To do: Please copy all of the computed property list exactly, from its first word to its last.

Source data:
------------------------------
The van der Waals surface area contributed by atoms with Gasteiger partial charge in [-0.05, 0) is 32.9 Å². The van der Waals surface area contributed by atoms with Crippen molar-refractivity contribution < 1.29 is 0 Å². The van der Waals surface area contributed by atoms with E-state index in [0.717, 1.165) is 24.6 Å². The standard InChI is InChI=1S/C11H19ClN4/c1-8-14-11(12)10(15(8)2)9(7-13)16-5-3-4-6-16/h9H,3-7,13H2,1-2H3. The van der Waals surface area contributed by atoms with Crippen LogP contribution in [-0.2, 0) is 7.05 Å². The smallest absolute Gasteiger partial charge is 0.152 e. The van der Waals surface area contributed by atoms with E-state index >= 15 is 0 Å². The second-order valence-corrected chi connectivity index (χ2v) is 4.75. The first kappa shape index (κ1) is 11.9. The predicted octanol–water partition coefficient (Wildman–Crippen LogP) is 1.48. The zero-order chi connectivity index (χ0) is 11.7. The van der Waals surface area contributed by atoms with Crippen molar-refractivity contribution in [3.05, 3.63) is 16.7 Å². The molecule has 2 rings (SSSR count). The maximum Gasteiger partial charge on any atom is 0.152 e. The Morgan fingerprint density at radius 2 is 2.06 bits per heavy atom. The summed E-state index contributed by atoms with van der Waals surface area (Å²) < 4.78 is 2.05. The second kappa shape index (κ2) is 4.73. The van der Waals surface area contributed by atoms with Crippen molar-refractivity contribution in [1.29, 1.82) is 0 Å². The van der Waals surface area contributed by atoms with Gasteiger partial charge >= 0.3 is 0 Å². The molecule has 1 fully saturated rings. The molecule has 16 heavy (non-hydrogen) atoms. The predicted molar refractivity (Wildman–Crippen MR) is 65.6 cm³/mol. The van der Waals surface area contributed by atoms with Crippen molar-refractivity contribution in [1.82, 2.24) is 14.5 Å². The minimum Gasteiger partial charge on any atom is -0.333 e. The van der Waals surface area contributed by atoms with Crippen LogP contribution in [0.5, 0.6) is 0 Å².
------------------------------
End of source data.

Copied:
The van der Waals surface area contributed by atoms with Gasteiger partial charge in [-0.05, 0) is 32.9 Å². The van der Waals surface area contributed by atoms with Crippen molar-refractivity contribution < 1.29 is 0 Å². The van der Waals surface area contributed by atoms with E-state index in [0.717, 1.165) is 24.6 Å². The standard InChI is InChI=1S/C11H19ClN4/c1-8-14-11(12)10(15(8)2)9(7-13)16-5-3-4-6-16/h9H,3-7,13H2,1-2H3. The van der Waals surface area contributed by atoms with Crippen LogP contribution in [-0.2, 0) is 7.05 Å². The smallest absolute Gasteiger partial charge is 0.152 e. The van der Waals surface area contributed by atoms with E-state index >= 15 is 0 Å². The second-order valence-corrected chi connectivity index (χ2v) is 4.75. The first kappa shape index (κ1) is 11.9. The predicted octanol–water partition coefficient (Wildman–Crippen LogP) is 1.48. The zero-order chi connectivity index (χ0) is 11.7. The van der Waals surface area contributed by atoms with Crippen molar-refractivity contribution in [3.05, 3.63) is 16.7 Å². The molecule has 2 rings (SSSR count). The maximum Gasteiger partial charge on any atom is 0.152 e. The Morgan fingerprint density at radius 2 is 2.06 bits per heavy atom. The summed E-state index contributed by atoms with van der Waals surface area (Å²) < 4.78 is 2.05. The second kappa shape index (κ2) is 4.73. The van der Waals surface area contributed by atoms with Crippen molar-refractivity contribution in [1.29, 1.82) is 0 Å². The van der Waals surface area contributed by atoms with Gasteiger partial charge >= 0.3 is 0 Å². The molecule has 1 fully saturated rings. The molecule has 16 heavy (non-hydrogen) atoms. The predicted molar refractivity (Wildman–Crippen MR) is 65.6 cm³/mol. The van der Waals surface area contributed by atoms with Crippen molar-refractivity contribution in [1.82, 2.24) is 14.5 Å². The minimum Gasteiger partial charge on any atom is -0.333 e. The van der Waals surface area contributed by atoms with Crippen LogP contribution in [0.5, 0.6) is 0 Å².